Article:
You could spend a week in Istanbul just riding its cheap-as-chips public ferries. Head up the Golden Horn to walk the Roman walls, chug north along the Bosporus strait to pretty Anadolu Kavagi village for a fish lunch or south across the Marmara Sea to the idyllic Princes’ Islands for a traffic-free bike ride through pine forests. Most impressive, though, is the 20-minute cross-strait ride from Europe to Asia without leaving the country; a momentous continent-connecting journey of body and soul. Admire the skyline of domes and minarets of old Istanbul, watch dolphins breaking the waves and sample the Istanbul commuter’s favourite snack, a simit (sesame seed-coated bread ring). Check the City Lines website (sehirhatlari.istanbul) for fares (between 50p and £2.60) and times.
4. Tales of the riverbank
Attractively situated alongside a lazily meandering river, Dalyan is one of Turkey’s most relaxed resorts. Cooperative boats ply downstream to three-mile-long Iztuzu beach, with its nesting turtles and white sands, and upstream to the thermal mud baths at Ilica and the Sultaniye hot springs. Others ferry visitors across to ancient Kaunos and its beautiful 2,400-year-old temple tombs carved into the cliffs. Family-run pensions and small hotels front the river and many have platforms from which guests can swim. Try Lindos Pension (lindos.com.tr) from £46 per night or BC Dalyan Spa (bcspahotel.com) from £44 per night.
5. Lion’s milk
The anise-flavoured spirit raki is the Turkish national aperitif. The drink has been nicknamed “Aslan sutu” (lion’s milk – C S Lewis aficionados will already know that “Aslan” is Turkish for lion) for its strength, which can be up to 48 per cent proof, and the fact it morphs from clear to milky white when mixed with ice or water. It’s the ideal accompaniment to the array of meze dishes that invariably precede a grilled fish main. Sip, don’t gulp, or you may not make it to the fish!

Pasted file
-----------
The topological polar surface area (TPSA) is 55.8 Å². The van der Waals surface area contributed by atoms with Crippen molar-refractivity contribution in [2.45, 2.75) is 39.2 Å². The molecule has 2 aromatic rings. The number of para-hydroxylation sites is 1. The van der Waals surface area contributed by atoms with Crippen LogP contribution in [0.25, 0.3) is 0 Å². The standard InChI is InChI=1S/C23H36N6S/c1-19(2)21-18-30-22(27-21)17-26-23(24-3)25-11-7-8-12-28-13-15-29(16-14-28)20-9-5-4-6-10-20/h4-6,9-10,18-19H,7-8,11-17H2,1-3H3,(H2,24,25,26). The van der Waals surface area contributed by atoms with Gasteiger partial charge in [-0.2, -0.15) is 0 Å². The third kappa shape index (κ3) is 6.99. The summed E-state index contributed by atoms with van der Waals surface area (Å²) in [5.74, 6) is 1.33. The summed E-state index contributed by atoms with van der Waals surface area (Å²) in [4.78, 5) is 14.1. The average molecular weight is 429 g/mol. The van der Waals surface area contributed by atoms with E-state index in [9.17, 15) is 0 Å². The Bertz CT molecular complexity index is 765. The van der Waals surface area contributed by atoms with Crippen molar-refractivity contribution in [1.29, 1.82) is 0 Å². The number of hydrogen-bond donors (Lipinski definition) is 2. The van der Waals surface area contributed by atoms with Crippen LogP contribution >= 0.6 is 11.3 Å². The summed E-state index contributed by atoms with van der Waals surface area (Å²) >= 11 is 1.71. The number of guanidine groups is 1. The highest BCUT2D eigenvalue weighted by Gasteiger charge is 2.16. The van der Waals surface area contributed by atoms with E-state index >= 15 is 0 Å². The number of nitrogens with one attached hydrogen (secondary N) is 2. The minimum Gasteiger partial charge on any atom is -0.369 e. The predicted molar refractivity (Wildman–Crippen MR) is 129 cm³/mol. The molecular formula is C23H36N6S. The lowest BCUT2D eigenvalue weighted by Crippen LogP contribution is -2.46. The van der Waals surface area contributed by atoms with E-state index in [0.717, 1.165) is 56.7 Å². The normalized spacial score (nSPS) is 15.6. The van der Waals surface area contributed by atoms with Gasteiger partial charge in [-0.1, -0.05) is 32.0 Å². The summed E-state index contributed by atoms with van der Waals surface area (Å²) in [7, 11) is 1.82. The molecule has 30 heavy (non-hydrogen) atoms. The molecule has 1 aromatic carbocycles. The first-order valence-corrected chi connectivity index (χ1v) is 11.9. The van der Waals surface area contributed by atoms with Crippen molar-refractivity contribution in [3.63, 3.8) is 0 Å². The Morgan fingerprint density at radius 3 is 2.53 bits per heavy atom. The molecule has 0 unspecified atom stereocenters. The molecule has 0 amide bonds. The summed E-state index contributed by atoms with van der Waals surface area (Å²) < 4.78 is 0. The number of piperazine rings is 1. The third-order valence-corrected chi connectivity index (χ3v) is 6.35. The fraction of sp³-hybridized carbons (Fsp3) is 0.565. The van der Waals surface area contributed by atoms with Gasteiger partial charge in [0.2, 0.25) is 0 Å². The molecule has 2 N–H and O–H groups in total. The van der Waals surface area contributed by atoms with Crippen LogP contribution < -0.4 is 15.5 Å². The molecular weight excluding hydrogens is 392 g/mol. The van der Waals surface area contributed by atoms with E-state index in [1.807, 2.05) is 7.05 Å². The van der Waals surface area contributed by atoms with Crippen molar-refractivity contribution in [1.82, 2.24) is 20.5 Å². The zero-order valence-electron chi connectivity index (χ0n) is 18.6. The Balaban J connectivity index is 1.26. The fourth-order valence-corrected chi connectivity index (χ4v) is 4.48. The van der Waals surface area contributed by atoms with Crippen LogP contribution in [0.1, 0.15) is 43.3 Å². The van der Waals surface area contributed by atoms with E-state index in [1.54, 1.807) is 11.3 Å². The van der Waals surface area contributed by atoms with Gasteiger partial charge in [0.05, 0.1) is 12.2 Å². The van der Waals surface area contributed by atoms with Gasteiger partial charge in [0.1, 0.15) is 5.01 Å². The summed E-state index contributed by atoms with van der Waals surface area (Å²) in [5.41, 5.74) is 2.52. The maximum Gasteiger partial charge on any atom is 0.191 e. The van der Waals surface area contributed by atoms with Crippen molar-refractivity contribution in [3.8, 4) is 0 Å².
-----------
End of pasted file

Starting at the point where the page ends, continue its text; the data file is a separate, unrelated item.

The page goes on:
6. Comeback king
Bohemian in the 1950s, and trendy in the 1970s and 1980s, Bodrum lost its mojo for a while, becoming notorious for cheap packages and greasy spoon breakfasts. But the pretty, whitewashed Aegean town where King Mausolus built his “wonder of the world” mausoleum more than two millennia ago and the Knights of St John conjured up the fairy-tale castle overlooking the town, is back – big-style. A discerning international clientele and well-heeled Turks have ensured Bodrum’s star shines more brightly than ever, with luxury hotels and fine-dining restaurants in abundance. The chic Macakizi (telegraph.co.uk/tt-macakizi-hotel) has rooms from £490, while Sait (www.sait.com.tr) is among Turkey’s best seafood restaurants.
7. Kaleidoscope of colour
Locals claim the waters of mountain-girdled Lake Egirdir change hue seven times a day, and such is the pace of life on the lake’s lovely shores that they’ve had plenty of time to formulate their theory. More than 3,000ft above sea level and a tad over 300 square miles in area, Egirdir is slow travel incarnate, with most visitors staying in one of the simple pensions in the town of the same name, either on the peninsula or small island linked to it by a causeway. Nearby Sagalassos (arts.kuleuven.be) is among Turkey’s most dramatic and best preserved ancient cities, and the superb waymarked St Paul’s Trail (cultureroutesinturkey.com) passes through town.
8. King kebab
Persuading a Turk that a kebab is simply grilled meat would be even more foolish than suggesting to an Italian that pasta is just boiled wheat dough. Ubiquitous in Turkey, kebab restaurants are cornucopias of delight. Charcoal-grilled Urfa or adana kebabs are both ground-beef “sausages” on skewers, while cop and tavuk sis are skewered cubes of meat – the former lamb, the latter chicken. All come with a mountain of salad, a bulgar wheat pilaf and more freshly wood-oven-baked flatbreads than you can shake a stick at. Then there’s the more esoteric yogurt and tomato sauce-smothered iskender kebab and the humble donor (“turn” in Turkish).